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What Does RBC Bearings Incorporated's (NASDAQ:ROLL) Share Price Indicate?

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·3 min read
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RBC Bearings Incorporated (NASDAQ:ROLL), might not be a large cap stock, but it led the NASDAQGS gainers with a relatively large price hike in the past couple of weeks. As a well-established company, which tends to be well-covered by analysts, you could assume any recent changes in the company’s outlook is already priced into the stock. However, could the stock still be trading at a relatively cheap price? Let’s take a look at RBC Bearings’s outlook and value based on the most recent financial data to see if the opportunity still exists.

See our latest analysis for RBC Bearings

Is RBC Bearings still cheap?

RBC Bearings is currently expensive based on my price multiple model, where I look at the company's price-to-earnings ratio in comparison to the industry average. In this instance, I’ve used the price-to-earnings (PE) ratio given that there is not enough information to reliably forecast the stock’s cash flows. I find that RBC Bearings’s ratio of 41.83x is above its peer average of 30.66x, which suggests the stock is trading at a higher price compared to the Machinery industry. But, is there another opportunity to buy low in the future? Given that RBC Bearings’s share is fairly volatile (i.e. its price movements are magnified relative to the rest of the market) this could mean the price can sink lower, giving us another chance to buy in the future. This is based on its high beta, which is a good indicator for share price volatility.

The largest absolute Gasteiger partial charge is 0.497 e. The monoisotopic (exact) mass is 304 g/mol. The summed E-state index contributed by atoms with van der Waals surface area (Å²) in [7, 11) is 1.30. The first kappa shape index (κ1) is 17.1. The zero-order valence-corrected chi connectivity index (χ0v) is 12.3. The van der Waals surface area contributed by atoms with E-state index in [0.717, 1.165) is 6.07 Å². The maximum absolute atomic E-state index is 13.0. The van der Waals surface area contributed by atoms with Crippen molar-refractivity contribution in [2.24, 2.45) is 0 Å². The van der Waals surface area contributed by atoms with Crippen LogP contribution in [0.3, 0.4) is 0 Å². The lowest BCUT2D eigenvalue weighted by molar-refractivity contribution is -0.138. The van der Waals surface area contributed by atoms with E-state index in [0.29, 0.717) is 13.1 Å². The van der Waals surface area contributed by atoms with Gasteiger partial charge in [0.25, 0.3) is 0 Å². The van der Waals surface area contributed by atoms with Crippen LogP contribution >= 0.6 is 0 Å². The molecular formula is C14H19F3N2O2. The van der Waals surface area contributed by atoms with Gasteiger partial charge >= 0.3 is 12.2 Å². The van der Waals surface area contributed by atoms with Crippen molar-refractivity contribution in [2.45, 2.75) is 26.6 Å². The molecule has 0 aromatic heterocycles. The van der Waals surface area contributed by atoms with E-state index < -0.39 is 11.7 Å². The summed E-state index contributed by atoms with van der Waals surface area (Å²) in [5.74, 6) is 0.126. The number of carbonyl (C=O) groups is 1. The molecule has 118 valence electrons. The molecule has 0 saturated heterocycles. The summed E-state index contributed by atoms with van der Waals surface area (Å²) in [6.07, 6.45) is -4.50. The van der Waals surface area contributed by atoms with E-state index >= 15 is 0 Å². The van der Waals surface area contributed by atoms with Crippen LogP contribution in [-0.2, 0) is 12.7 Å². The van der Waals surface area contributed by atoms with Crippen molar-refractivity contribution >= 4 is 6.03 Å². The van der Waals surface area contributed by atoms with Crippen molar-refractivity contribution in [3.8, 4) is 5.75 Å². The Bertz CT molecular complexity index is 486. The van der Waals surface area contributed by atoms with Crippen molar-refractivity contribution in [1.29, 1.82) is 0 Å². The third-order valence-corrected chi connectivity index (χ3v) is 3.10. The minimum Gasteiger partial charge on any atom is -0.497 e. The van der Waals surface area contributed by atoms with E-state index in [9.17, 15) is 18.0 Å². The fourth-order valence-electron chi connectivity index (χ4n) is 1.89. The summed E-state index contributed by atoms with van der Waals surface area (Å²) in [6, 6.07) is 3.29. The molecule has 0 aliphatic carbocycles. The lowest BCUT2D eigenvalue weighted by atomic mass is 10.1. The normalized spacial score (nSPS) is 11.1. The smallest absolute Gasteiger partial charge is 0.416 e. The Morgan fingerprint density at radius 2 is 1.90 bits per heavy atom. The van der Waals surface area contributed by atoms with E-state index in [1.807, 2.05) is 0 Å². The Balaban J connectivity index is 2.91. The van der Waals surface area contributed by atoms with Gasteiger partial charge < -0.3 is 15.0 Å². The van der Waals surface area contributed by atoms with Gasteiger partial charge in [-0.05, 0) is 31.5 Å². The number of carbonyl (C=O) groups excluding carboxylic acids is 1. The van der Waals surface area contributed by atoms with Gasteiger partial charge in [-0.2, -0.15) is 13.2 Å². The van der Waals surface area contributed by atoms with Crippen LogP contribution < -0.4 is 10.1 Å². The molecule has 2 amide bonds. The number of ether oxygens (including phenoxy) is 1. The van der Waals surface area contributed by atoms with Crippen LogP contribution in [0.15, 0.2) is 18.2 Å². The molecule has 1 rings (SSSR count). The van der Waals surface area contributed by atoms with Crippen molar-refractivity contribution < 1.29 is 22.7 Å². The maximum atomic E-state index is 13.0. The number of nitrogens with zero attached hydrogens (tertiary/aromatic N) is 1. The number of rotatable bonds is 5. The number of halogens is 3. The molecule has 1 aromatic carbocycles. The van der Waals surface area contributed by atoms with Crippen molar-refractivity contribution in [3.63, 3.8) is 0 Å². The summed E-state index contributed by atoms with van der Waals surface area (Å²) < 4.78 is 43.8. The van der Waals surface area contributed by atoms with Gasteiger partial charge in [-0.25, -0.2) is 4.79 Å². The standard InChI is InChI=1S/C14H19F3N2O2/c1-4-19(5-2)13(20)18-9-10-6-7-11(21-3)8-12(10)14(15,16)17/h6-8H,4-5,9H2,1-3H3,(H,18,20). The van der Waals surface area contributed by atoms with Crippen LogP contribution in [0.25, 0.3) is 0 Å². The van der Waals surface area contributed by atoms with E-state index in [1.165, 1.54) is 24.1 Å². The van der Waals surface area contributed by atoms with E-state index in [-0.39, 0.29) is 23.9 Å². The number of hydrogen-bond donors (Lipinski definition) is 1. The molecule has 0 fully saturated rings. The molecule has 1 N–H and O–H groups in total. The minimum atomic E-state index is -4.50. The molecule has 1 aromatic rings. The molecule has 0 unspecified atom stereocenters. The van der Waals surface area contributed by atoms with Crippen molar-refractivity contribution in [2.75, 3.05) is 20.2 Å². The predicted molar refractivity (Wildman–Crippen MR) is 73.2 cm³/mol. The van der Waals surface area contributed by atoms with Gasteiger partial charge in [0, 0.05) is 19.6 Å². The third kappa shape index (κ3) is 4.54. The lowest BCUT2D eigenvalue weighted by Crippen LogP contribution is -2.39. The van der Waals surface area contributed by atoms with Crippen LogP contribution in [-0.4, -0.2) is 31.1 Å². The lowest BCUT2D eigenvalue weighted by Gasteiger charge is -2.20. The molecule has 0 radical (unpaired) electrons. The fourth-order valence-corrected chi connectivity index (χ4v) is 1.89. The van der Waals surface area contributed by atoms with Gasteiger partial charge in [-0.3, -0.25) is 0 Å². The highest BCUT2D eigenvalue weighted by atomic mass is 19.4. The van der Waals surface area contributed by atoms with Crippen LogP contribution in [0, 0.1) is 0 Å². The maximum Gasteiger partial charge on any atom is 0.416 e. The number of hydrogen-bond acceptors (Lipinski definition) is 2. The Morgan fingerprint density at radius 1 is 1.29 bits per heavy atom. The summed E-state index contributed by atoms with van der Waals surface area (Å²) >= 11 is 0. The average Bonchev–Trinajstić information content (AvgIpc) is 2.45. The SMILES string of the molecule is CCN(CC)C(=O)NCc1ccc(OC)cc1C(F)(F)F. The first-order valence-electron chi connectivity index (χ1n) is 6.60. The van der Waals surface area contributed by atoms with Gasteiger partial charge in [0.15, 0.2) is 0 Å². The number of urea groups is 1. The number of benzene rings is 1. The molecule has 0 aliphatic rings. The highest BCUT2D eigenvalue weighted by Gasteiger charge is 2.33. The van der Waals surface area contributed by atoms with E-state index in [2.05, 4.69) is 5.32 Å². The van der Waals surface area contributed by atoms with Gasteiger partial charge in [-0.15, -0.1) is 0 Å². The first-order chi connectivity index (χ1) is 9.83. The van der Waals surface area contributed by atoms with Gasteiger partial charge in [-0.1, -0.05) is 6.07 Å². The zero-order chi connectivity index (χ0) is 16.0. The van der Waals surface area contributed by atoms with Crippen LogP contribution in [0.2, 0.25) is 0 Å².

What does the future of RBC Bearings look like?

earnings-and-revenue-growth
earnings-and-revenue-growth

Future outlook is an important aspect when you’re looking at buying a stock, especially if you are an investor looking for growth in your portfolio. Although value investors would argue that it’s the intrinsic value relative to the price that matter the most, a more compelling investment thesis would be high growth potential at a cheap price. However, with a negative profit growth of -9.3% expected next year, near-term growth certainly doesn’t appear to be a driver for a buy decision for RBC Bearings. This certainty tips the risk-return scale towards higher risk.

What this means for you:

Are you a shareholder? If you believe ROLL should trade below its current price, selling high and buying it back up again when its price falls towards the industry PE ratio can be profitable. Given the risk from a negative growth outlook, this could be the right time to de-risk your portfolio. But before you make this decision, take a look at whether its fundamentals have changed.

Are you a potential investor? If you’ve been keeping tabs on ROLL for some time, now may not be the best time to enter into the stock. Its price has risen beyond its industry peers, on top of a negative future outlook. However, there are also other important factors which we haven’t considered today, such as the financial strength of the company. Should the price fall in the future, will you be well-informed enough to buy?

With this in mind, we wouldn't consider investing in a stock unless we had a thorough understanding of the risks. You'd be interested to know, that we found 2 warning signs for RBC Bearings and you'll want to know about them.

If you are no longer interested in RBC Bearings, you can use our free platform to see our list of over 50 other stocks with a high growth potential.

This article by Simply Wall St is general in nature. It does not constitute a recommendation to buy or sell any stock, and does not take account of your objectives, or your financial situation. We aim to bring you long-term focused analysis driven by fundamental data. Note that our analysis may not factor in the latest price-sensitive company announcements or qualitative material. Simply Wall St has no position in any stocks mentioned.

Have feedback on this article? Concerned about the content? Get in touch with us directly. Alternatively, email editorial-team (at) simplywallst.com.